A favorite form of musical recreation in the home was playing works for four-hand piano, in which the two players sit side by side at a single piano. These were frequently arrangements of orchestral works, and in the days before recordings served to spread knowledge of new orchestral music to places lacking an orchestra. Sometimes members of the household would sing or play other instruments along with the piano. This practice was often a part of courtship, for performing music together—particularly in the presence or at least earshot of other members of the household—was one of the few "respectable" ways for a young man and young woman from "good" families to be together.

Parents whose children showed unusual talent often pushed them toward professional careers, sometimes making great sacrifices to make this possible. Artur Schnabel's book My Life and Music[7] vividly depicts his own experience along this lines, which took place in the Austro-Hungarian Empire in the late 19th century.

Decline[edit]

Steinway Welte-Mignon reproducing piano (1919)

The piano's status in the home remained secure until technology made possible the enjoyment of music in passive form. First the player piano (c. 1900), then the home phonograph (which became common in the decade before World War I), then the radio (in the 1920s) dealt severe blows to amateur piano-playing as a form of domestic recreation. During the Great Depression of the 1930s, piano sales dropped sharply, and many manufacturers went out of business.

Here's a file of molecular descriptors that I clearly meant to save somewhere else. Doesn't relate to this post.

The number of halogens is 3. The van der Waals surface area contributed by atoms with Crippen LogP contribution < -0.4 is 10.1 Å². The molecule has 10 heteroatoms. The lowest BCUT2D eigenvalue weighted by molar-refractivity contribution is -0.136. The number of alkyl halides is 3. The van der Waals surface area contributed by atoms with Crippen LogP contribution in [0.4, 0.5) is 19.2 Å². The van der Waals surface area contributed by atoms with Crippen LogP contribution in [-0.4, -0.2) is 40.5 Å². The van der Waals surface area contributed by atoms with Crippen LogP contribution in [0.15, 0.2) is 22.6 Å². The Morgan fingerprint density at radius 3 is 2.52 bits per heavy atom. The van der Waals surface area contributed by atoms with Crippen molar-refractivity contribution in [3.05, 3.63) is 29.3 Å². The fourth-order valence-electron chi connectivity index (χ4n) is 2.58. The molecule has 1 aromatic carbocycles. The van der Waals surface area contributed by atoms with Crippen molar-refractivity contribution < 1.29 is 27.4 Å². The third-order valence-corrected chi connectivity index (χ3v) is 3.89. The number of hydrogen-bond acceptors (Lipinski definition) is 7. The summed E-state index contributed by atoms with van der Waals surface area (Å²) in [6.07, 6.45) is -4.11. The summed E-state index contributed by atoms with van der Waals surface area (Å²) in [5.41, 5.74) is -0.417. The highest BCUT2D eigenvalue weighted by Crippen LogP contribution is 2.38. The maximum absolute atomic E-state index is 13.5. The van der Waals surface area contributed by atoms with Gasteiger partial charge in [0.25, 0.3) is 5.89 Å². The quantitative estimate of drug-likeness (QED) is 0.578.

Philco 90 "cathedral" style radio, 1931

Another blow to the piano was the widespread acceptance in the late 20th century of the electronic keyboard. This instrument, in its cheaper forms, is widely considered to provide only a poor substitute for the tonal quality of a good piano (see piano for why), but it is more easily portable, cheaper, much more flexible and in many ways better suited to the performance of popular music.

Nevertheless, the piano survives to this day in many 21st-century homes. The pianos being bought today tend to be of higher quality and more expensive than those of several decades ago, suggesting perhaps that domestic piano playing may have concentrated itself in homes of wealthier or better-educated members of the middle class. It is unlikely that ability to play the piano contributes much these days to the marriageability of daughters, but many parents still feel today that piano lessons teach their children concentration and self-discipline, and open a door into the world of classical music.

Notes[edit]

  1. ^ Parakilas (1999, 96–109)
  2. ^ Loesser (1954)
  3. ^ Wheelock (1999, 117) asserts this, basing her claim on the "iconography of the period"; i.e. surviving paintings and other images. Perhaps facetiously, she adds that this evidence "confirms the impression that 'historically correct' performances of solos and trios should feature women at the keyboard."
  4. ^ Parakilas (1999, 102)
  5. ^ Wheelock (1999, 116) notes that with but a single exception, the dedicatees of Haydn's keyboard works were all women (the exception is the first publication authorized by his employer Nikolaus Esterházy, the sonatas of 1774, which were dedicated to him).
  6. ^ This point is made in a variety of places in Loesser (1954).
  7. ^ Reprinted 1988; Mineola, NY: Dover Publications.

References[edit]

  • Loesser, Arthur (1954, reissued by Dover Publications). Men, Women, and Pianos. A comprehensive social history covering three centuries and several countries.
  • Parakilas, James (1999). Piano Roles: Three hundred years of life with the piano. New Haven, CT: Yale University Press. A richly illustrated history of the piano and its role in society.
  • Wheelock, Gretchen (1999). "The Classical Repertory Revisited: Instruments, players, and styles", in Parakilas (1999), pp. 109–131.